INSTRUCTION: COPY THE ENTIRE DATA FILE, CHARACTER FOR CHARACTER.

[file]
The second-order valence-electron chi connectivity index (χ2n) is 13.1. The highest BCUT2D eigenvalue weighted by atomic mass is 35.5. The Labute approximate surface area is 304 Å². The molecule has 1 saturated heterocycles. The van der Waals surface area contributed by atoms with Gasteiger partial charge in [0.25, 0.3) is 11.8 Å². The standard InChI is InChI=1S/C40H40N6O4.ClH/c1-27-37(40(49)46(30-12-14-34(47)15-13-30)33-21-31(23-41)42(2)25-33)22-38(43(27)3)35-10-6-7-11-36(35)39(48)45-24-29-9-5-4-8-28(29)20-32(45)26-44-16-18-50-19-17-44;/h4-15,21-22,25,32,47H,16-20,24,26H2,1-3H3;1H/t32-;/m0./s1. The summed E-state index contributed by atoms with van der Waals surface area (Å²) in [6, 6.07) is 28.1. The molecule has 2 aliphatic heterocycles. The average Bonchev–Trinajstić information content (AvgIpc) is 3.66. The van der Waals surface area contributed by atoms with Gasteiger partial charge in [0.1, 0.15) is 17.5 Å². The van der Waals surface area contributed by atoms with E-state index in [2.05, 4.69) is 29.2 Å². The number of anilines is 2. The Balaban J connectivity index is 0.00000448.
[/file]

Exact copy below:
The second-order valence-electron chi connectivity index (χ2n) is 13.1. The highest BCUT2D eigenvalue weighted by atomic mass is 35.5. The Labute approximate surface area is 304 Å². The molecule has 1 saturated heterocycles. The van der Waals surface area contributed by atoms with Gasteiger partial charge in [0.25, 0.3) is 11.8 Å². The standard InChI is InChI=1S/C40H40N6O4.ClH/c1-27-37(40(49)46(30-12-14-34(47)15-13-30)33-21-31(23-41)42(2)25-33)22-38(43(27)3)35-10-6-7-11-36(35)39(48)45-24-29-9-5-4-8-28(29)20-32(45)26-44-16-18-50-19-17-44;/h4-15,21-22,25,32,47H,16-20,24,26H2,1-3H3;1H/t32-;/m0./s1. The summed E-state index contributed by atoms with van der Waals surface area (Å²) in [6, 6.07) is 28.1. The molecule has 2 aliphatic heterocycles. The average Bonchev–Trinajstić information content (AvgIpc) is 3.66. The van der Waals surface area contributed by atoms with Gasteiger partial charge in [0.1, 0.15) is 17.5 Å². The van der Waals surface area contributed by atoms with E-state index in [2.05, 4.69) is 29.2 Å². The number of anilines is 2. The Balaban J connectivity index is 0.00000448.